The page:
Note to Mom: from now on, if the forecast calls for 60° or under, handwarmers are mandatory.

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After winning 2 consecutive National Championships, the University of Georgia football program has rewarded its loyal season ticket holders with a schedule consisting of traditional rivals Auburn, Vanderbilt, Florida, Tennessee, and Georgia Tech... all on the road. (Florida is the "home" team when the World's Largest Cocktail Party is played in odd-numbered years at the "neutral" site inside the state of Florida).

By comparison, the home schedule is UT Martin, Ball State, South Carolina, UAB, Kentucky, Missouri, and Mississippi. This is, without a doubt and by a very wide margin, the worst home schedule I've seen in my two decades as a season ticket holder. Mississippi is the only game with any promise of being a worthwhile watch, and I'm sure I could get pretty damn good seats to that for much, much less than what I paid for the entire slate. ($1,720 this year, if you're keeping track at home.)

I figured if any of those unworthy cupcakes was going to make for a fun experience, it would be the opener against UT Martin, with the debut of UGA XI "Boom" (following this week's unexpected death of Sonny Seiler), a rare 6PM kickoff, and a crowd eager to celebrate the 2022 National Title.

UT Martin 7, UGA 48

I was wrong.

In November of last year, I made a note to myself that games like the 2022 contest against Tennessee (ranked No. 1 at the time) were the reason I annually buy season tickets. Games like this are the reason no one should.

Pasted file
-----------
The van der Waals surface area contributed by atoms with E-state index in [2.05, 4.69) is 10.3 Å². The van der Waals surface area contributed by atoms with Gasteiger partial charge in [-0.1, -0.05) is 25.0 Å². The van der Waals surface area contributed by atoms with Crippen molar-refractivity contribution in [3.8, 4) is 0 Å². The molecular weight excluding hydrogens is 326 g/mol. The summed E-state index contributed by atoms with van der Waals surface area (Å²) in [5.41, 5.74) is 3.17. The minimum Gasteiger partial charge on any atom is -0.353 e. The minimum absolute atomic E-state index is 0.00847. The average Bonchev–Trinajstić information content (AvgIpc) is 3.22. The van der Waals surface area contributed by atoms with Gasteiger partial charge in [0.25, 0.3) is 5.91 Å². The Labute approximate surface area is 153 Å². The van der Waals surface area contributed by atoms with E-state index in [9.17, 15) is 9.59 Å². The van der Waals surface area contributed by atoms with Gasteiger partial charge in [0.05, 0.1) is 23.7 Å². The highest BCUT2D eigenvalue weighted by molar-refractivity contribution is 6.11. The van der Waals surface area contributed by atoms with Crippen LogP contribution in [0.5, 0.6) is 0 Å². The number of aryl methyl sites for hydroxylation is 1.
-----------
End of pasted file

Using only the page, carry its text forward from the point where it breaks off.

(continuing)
UGA rightfully treated the game against the NCAA Division I FCS Skyhawks like a glorified practice, with Mike Bobo's patented vanilla play-calling and an offense that looked like they could have used a few more weeks of minicamp. The shadows advanced down the field faster than either team. The word "boring" doesn't quite describe how uninspiring it all was. I've had more fun watching Pop Warner drills. If Georgia played like that against an SEC opponent, well, no one would be talking about three-peating, that's for sure.

What was worse was that UGA has now closed Gillis Bridge overlooking the West end zone on game days, which also closes our traditional route into the game. When we did finally arrive inside Sanford Stadium, Mom quickly overheated in the blaring late afternoon sun. So we left as the band cleared the field at halftime, having had a simply dismal experience. Given that a total time of 3 hours and 40 minutes would pass before the final whistle was blown (in a game that was televised to a very limited streaming audience but with a full complement of television commercials), I'm certain we made the right call.

Maybe I'll go back when a competent SEC team comes to town... in November.

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To be continued...